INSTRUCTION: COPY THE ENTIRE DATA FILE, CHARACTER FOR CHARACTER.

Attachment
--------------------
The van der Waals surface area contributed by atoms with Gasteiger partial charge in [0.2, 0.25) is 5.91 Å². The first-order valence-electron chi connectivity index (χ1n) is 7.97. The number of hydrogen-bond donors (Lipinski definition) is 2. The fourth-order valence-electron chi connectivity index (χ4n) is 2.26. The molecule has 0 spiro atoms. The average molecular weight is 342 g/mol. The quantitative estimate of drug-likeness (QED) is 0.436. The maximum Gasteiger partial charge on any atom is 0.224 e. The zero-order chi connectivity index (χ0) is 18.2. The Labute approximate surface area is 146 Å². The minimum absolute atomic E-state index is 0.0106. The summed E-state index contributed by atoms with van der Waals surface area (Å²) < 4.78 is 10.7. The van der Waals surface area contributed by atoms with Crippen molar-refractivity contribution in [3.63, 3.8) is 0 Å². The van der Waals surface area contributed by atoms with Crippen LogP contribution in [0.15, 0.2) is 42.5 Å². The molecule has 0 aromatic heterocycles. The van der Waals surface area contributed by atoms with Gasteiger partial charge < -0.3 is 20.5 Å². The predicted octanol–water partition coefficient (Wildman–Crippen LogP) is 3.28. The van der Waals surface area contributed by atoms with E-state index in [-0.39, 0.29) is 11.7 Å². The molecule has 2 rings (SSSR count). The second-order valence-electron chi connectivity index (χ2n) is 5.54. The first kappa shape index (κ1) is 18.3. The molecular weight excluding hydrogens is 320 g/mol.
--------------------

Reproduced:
The van der Waals surface area contributed by atoms with Gasteiger partial charge in [0.2, 0.25) is 5.91 Å². The first-order valence-electron chi connectivity index (χ1n) is 7.97. The number of hydrogen-bond donors (Lipinski definition) is 2. The fourth-order valence-electron chi connectivity index (χ4n) is 2.26. The molecule has 0 spiro atoms. The average molecular weight is 342 g/mol. The quantitative estimate of drug-likeness (QED) is 0.436. The maximum Gasteiger partial charge on any atom is 0.224 e. The zero-order chi connectivity index (χ0) is 18.2. The Labute approximate surface area is 146 Å². The minimum absolute atomic E-state index is 0.0106. The summed E-state index contributed by atoms with van der Waals surface area (Å²) < 4.78 is 10.7. The van der Waals surface area contributed by atoms with Crippen molar-refractivity contribution in [3.63, 3.8) is 0 Å². The van der Waals surface area contributed by atoms with Crippen LogP contribution in [0.15, 0.2) is 42.5 Å². The molecule has 0 aromatic heterocycles. The van der Waals surface area contributed by atoms with Gasteiger partial charge < -0.3 is 20.5 Å². The predicted octanol–water partition coefficient (Wildman–Crippen LogP) is 3.28. The van der Waals surface area contributed by atoms with E-state index in [-0.39, 0.29) is 11.7 Å². The molecule has 2 rings (SSSR count). The second-order valence-electron chi connectivity index (χ2n) is 5.54. The first kappa shape index (κ1) is 18.3. The molecular weight excluding hydrogens is 320 g/mol.